5E Why Ravnica?
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Thread: Why Ravnica?

  1. #1
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    Why Ravnica?

    Once a long time ago a young Zard in the late 90's picked up a game called MtG and played through Tempest block to around Alara or just after (when they released Jace the Mindsculpter).

    So the question I ask is why Ravnica? The idea of a duel MtG/D&D crossover has been around for around 20 odd years or longer but picked up steam after WoTC bought TSR which gave them the rights to D&D. As popular as 5E is MtG is a bit bigger, think probably 10 times bigger its literally hundreds of millions of dollars per year. Also remember WoTC bought D&D back in 1997.

    Now MtG may not be as popular as it used to be, I think the peak may have been a few years ago and 5E is very popular as far as D&D goes so X10 may not be 100% accurate but you are still looking at MtG being a magnitude more popular than 5E (and the entire RPG market) and more popular than 5E, 1E and the old Red Box set put together. Back in the late 90's they kept the lines separate due to wanting to keep the products distinct, this was covered in MtG magazines at the time. That was almost 20 years ago.

    So put simply its a cross promotion where D&D in theory is being associated with a bigger brand. I guess they want to make it bigger. Out of all the Magic sets Ravnica is probably one of the most popular sets if not the most popular set and they have returned to it once already and seem to be going back again for the 3rd time. For those of you who do not know Ravnica is an extra planar metropolis and it is also a multi colour set where there are 10 guilds (factions). Each of the guilds is a colour and its allied colour or a colour and its opposing colour. MtG peeps seem to like their multiclour sets a lot and personally I liked MtG the most while the original Ravnica was standard legal. In Magic the Gathering there are 5 colours.

    Red (fire/earth)
    Blue (water/air)
    Black (death)
    Green (nature)
    White (life, Paladins, Angels etc)

    Red is allied with black and green and opposed to blue and white. Google MtG colour pie to get the idea. The guilds in colour are (U= blue BTW) RG, G/W, U/W, R/B, U/B. U/R, B/W, G/B, R/W, G/U. Each guild has a name from memory R/U is Izzet, R/G is Gruul, B/W is Orzhov, R/W is Boros, R/G is Rakdos etc. Would not be surprised if they had guild feats.

    In magic decks blue and white are often control type decks, red is aggressive and burn decks, green is mana acceleration and phat creatures, white is life gain. There are 3 primary deck types in MtG- combo, control, aggro.

    So you have the potential for new creature types, guild feats,politics, steam punk (hello Izzet guild), perhaps class restrictions on what classes can join what guilds (Druids in G factions only, Paladins in Boros only?).

    If you mashed Eberron with Planescape its probably the closest comparison I can think of. Overall I think the basic idea is to make D&D more popular. They have chosen one of the best MtG sets to do that with IMHO outside of the original Dominaria plane which was very ye olde D&D type in character (Mystra/Greyhawk/FR perhaps). Why they would pick a MtG setting over one of the traditional D&D settings? Well guess whats more popular.

    Pros. Its a MtG crossover with one of their best settings.

    Cons. Its a MtG crossover.

    I don't really see it is a bad thing unless they really drop the ball.
    Last edited by Zardnaar; Monday, 23rd July, 2018 at 04:01 PM.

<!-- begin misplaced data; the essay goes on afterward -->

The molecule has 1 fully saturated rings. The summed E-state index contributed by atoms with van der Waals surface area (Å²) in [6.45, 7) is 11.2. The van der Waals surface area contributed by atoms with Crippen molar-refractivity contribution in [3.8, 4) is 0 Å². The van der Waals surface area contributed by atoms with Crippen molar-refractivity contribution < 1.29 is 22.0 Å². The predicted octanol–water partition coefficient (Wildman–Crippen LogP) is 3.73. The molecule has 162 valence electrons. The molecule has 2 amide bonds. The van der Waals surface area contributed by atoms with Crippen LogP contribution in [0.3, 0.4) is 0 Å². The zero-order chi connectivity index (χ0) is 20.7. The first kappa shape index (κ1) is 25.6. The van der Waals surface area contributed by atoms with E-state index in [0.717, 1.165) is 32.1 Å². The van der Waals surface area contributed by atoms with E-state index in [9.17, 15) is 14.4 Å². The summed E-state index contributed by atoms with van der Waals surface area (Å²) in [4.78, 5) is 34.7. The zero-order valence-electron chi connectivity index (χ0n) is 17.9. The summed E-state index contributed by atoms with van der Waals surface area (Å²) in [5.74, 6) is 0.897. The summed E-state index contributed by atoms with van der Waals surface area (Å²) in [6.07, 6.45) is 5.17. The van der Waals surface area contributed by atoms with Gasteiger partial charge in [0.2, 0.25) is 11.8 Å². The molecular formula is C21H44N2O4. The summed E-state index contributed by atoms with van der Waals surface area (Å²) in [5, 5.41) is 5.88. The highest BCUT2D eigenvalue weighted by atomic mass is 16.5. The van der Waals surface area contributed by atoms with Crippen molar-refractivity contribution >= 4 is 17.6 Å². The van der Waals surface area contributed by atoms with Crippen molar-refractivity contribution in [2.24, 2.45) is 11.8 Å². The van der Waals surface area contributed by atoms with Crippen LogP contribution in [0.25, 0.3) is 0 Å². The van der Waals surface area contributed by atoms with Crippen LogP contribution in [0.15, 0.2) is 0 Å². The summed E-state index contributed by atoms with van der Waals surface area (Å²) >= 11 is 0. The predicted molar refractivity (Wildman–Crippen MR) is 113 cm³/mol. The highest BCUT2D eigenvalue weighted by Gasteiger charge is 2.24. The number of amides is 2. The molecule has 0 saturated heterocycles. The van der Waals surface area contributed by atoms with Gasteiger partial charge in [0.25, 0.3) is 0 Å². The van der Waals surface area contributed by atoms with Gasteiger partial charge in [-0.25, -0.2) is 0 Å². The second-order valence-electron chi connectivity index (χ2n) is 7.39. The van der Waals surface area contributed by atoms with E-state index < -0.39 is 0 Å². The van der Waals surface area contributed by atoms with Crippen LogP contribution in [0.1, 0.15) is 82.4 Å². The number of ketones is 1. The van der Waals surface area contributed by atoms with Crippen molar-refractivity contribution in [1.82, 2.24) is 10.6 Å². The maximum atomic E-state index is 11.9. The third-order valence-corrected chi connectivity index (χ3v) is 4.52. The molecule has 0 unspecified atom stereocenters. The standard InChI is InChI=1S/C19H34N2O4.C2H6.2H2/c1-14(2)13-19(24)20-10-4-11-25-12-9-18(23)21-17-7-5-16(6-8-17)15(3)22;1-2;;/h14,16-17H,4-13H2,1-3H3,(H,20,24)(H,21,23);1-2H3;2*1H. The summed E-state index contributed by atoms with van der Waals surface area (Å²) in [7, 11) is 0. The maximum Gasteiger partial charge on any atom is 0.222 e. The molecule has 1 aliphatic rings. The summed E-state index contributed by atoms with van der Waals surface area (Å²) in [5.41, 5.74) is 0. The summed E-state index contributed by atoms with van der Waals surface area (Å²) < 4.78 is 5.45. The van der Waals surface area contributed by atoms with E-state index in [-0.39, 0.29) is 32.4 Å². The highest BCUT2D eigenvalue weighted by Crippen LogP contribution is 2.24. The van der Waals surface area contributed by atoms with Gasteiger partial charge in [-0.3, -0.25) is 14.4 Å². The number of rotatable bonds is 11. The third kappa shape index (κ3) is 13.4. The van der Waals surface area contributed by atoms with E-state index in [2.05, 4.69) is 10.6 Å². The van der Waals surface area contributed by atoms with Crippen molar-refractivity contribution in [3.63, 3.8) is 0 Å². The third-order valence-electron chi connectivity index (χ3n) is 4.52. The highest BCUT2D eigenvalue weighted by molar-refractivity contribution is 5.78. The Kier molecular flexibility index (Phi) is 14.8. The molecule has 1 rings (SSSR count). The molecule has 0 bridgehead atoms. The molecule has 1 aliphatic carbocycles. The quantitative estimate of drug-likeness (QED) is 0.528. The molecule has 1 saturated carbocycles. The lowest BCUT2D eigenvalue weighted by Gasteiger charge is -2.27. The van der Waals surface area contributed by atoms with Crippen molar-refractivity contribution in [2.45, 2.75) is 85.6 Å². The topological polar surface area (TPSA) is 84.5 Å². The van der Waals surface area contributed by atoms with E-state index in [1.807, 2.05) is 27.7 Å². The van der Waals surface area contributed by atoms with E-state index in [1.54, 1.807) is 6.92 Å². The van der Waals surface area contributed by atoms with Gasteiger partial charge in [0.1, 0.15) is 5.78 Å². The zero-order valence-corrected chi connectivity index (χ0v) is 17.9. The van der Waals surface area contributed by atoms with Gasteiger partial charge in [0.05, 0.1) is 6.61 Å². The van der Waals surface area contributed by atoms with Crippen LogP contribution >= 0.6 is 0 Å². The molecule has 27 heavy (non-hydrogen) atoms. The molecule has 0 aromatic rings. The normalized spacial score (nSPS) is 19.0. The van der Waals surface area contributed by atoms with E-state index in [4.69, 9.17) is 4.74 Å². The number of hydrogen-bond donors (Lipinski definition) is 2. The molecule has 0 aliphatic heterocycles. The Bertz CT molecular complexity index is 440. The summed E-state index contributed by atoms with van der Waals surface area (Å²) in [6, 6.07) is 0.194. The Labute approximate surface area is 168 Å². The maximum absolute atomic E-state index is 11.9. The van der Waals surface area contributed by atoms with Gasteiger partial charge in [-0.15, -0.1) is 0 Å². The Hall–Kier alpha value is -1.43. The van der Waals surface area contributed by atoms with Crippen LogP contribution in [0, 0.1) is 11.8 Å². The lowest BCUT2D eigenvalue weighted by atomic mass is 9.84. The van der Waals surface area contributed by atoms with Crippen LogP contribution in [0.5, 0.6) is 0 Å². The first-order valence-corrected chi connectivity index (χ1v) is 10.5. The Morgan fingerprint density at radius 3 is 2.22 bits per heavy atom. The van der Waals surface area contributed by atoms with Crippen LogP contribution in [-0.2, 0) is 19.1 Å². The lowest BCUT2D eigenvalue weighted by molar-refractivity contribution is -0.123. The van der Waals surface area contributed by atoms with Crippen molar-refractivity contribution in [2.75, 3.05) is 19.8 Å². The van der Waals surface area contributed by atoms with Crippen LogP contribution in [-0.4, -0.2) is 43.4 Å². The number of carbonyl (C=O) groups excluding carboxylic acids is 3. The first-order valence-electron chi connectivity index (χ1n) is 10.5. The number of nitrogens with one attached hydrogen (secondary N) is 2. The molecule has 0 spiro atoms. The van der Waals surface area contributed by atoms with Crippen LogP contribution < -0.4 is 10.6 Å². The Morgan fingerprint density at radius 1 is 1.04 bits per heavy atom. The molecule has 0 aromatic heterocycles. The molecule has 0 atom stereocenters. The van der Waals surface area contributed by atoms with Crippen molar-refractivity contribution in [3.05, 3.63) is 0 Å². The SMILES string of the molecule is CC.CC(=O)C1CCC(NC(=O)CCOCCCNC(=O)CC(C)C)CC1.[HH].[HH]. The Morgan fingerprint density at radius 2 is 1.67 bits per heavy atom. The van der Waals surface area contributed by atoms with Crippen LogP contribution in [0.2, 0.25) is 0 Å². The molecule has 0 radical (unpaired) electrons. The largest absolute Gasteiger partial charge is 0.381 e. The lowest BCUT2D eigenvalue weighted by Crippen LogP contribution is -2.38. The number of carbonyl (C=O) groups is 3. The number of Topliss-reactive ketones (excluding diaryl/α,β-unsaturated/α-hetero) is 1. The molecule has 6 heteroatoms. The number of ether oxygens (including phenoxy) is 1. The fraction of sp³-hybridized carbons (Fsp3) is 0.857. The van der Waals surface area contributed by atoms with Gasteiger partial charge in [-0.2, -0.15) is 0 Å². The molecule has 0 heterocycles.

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    It's not that Magic the Gathering is more popular than D&D. They probably have fairly close numbers of players. It's that Magic makes waaaay more money. Because every player needs to invest rather than just one per table, and the more you invest the better your deck. And the profit margins are just that much higher, as the production costs of Magic are so low.

    Why the crossover product?

    I imagine the reason is that campaign settings are highly desired but typically don't actually sell that well. Because half the audience plays homebrew and gives zero effs about other worlds. And a remaining quarter plays FR and/or whatever the setting of the prepublished adventure is. So right away a non-FR world that is not the focus of adventures is going to sell a fractional amount compared to any other book.
    Going to a Magic plane opens up another audience. So in addition to the D&D players, it might also sell to the Magic players who could want it for the lore and not the rules. Offsetting the reduced sales compared to generic accessories.
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    What I imagine is another HUGE reason for this crossover?

    All the story stuff in the book was probably already designed and written when the MtG writers probably had to make story bibles for the expansion.

    So rather than making a "new campaign setting" for D&D that would involve completely inventing everything from the ground up... they took probably pages upon pages of world-building information they already had and owned (what else do you think James Wyatt has been doing these past several years?), and then re-purposed and edited it into a book for D&D. And on top of that... they already also had all the artwork they needed for the book, and who knows, probably basic maps of the setting as well.

    Using Ravnica probably saved them months if not years of writing and production costs, while simultaneously being able to release a "new campaign setting" that many players have been clamoring for.
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    Quote Originally Posted by DEFCON 1 View Post
    All the story stuff in the book was probably already designed and written when the MtG writers probably had to make story bibles for the expansion.